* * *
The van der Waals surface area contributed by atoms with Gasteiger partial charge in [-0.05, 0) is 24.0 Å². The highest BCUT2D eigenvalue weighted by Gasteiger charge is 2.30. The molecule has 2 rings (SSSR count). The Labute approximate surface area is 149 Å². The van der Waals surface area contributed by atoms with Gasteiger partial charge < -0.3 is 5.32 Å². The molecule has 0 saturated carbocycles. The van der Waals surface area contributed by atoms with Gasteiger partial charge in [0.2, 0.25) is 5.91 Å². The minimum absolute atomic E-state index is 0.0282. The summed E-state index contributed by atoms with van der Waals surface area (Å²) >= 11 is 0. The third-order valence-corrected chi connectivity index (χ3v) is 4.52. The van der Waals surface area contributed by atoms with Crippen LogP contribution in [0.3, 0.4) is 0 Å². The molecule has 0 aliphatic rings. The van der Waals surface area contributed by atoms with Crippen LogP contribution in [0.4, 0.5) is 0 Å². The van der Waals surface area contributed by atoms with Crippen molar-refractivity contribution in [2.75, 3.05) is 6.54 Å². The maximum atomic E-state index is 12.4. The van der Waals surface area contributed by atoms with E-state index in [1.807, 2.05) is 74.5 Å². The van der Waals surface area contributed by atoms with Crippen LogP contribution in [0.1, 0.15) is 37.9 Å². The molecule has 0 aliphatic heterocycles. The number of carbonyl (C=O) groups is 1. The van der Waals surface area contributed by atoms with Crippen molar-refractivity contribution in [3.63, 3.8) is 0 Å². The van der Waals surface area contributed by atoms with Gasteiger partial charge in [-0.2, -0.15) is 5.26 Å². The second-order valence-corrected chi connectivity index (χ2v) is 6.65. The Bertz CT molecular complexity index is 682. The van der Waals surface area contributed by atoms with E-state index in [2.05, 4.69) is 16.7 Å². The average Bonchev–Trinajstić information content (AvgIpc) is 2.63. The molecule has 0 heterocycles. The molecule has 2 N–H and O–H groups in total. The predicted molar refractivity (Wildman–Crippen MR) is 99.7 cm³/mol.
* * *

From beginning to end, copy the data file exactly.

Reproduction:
The van der Waals surface area contributed by atoms with Gasteiger partial charge in [-0.05, 0) is 24.0 Å². The highest BCUT2D eigenvalue weighted by Gasteiger charge is 2.30. The molecule has 2 rings (SSSR count). The Labute approximate surface area is 149 Å². The van der Waals surface area contributed by atoms with Gasteiger partial charge < -0.3 is 5.32 Å². The molecule has 0 saturated carbocycles. The van der Waals surface area contributed by atoms with Gasteiger partial charge in [0.2, 0.25) is 5.91 Å². The minimum absolute atomic E-state index is 0.0282. The summed E-state index contributed by atoms with van der Waals surface area (Å²) >= 11 is 0. The third-order valence-corrected chi connectivity index (χ3v) is 4.52. The van der Waals surface area contributed by atoms with Crippen LogP contribution in [0.3, 0.4) is 0 Å². The molecule has 0 aliphatic rings. The van der Waals surface area contributed by atoms with Crippen LogP contribution in [0.4, 0.5) is 0 Å². The van der Waals surface area contributed by atoms with Crippen molar-refractivity contribution in [2.75, 3.05) is 6.54 Å². The maximum atomic E-state index is 12.4. The van der Waals surface area contributed by atoms with E-state index in [1.807, 2.05) is 74.5 Å². The van der Waals surface area contributed by atoms with Crippen LogP contribution in [0.1, 0.15) is 37.9 Å². The molecule has 0 aliphatic heterocycles. The number of carbonyl (C=O) groups is 1. The van der Waals surface area contributed by atoms with Crippen molar-refractivity contribution in [3.63, 3.8) is 0 Å². The van der Waals surface area contributed by atoms with Gasteiger partial charge in [-0.2, -0.15) is 5.26 Å². The second-order valence-corrected chi connectivity index (χ2v) is 6.65. The Bertz CT molecular complexity index is 682. The van der Waals surface area contributed by atoms with E-state index in [2.05, 4.69) is 16.7 Å². The average Bonchev–Trinajstić information content (AvgIpc) is 2.63. The molecule has 0 heterocycles. The molecule has 2 N–H and O–H groups in total. The predicted molar refractivity (Wildman–Crippen MR) is 99.7 cm³/mol.